Air ambulance providers must take a proactive approach to safety, which can involve shifting the emphasis away from punishment for errors, instead treating mistakes as learning opportunities.
ITIJ’s regular features provide an in-depth exploration of issues unique to the global travel and health insurance industry. Each feature is written exclusively for ITIJ by industry writers or experts in their field.
Fatigue management in the UK: Is this being ignored by the retrieval and repatriation industry, or are there good examples in practice?
Medical crews flying around the world to collect critically injured patients are subject to fatigue, So ensuring proper rest times for them is an essential part of a company’s duty of care.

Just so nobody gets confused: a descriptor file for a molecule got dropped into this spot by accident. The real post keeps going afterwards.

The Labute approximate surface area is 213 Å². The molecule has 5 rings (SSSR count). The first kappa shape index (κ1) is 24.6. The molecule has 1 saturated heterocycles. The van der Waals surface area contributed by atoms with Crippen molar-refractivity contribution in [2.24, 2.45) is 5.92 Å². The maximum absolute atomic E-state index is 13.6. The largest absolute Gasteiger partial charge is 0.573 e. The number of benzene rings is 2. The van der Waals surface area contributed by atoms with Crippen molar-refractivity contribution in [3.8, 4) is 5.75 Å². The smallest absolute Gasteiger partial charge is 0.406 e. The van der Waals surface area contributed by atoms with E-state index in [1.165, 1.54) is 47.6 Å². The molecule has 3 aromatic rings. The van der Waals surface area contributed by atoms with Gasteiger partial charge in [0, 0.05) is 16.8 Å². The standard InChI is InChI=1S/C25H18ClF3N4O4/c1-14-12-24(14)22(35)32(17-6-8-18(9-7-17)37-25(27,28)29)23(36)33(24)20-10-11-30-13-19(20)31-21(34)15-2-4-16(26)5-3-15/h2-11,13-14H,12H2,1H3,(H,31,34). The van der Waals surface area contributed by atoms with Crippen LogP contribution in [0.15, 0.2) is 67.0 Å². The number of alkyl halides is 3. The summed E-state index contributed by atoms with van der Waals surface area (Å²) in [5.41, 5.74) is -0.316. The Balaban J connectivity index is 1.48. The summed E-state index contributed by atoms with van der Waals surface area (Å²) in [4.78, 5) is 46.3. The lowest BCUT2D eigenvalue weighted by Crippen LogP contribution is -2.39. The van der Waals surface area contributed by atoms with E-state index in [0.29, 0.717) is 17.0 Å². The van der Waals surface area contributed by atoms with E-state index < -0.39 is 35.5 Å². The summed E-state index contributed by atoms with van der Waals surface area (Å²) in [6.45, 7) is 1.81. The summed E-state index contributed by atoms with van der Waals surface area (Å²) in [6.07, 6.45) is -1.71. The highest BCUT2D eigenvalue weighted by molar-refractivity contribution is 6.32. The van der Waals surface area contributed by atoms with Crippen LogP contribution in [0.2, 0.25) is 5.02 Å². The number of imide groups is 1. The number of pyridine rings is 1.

The key to success in aeromedical missions is detailed planning and preparation, but unforeseen logistical or medical complications can potentially throw everything off course in a matter of moments.
The interior of an air ambulance has to be meticulously designed to incorporate the right equipment, and ensure that this equipment is to hand when the medical crew needs it.
For some air ambualnce operators, accreditation equals an improved business. But there are others who are just as successful, but not accredited, perhaps finding the process too costly or time consuming.
The training courses flight physicians and nurses must undertake are undoubtedly onerous, but they leave them prepared to deal with the most critical patients in challenging conditions.
The complexities of providing insurance to people with pre-existing medical conditions.
Travel insurance fraud is ever more prevalent, while fraudsters’ methods are increasingly sophisticated. But travel insurers are putting up a fight, using rapidly evolving methods of fraud detection and prevention.
Travel insurance is constantly adapting to meet the needs of leisure and business travellers, with cover for terror-related events an ongoing priority.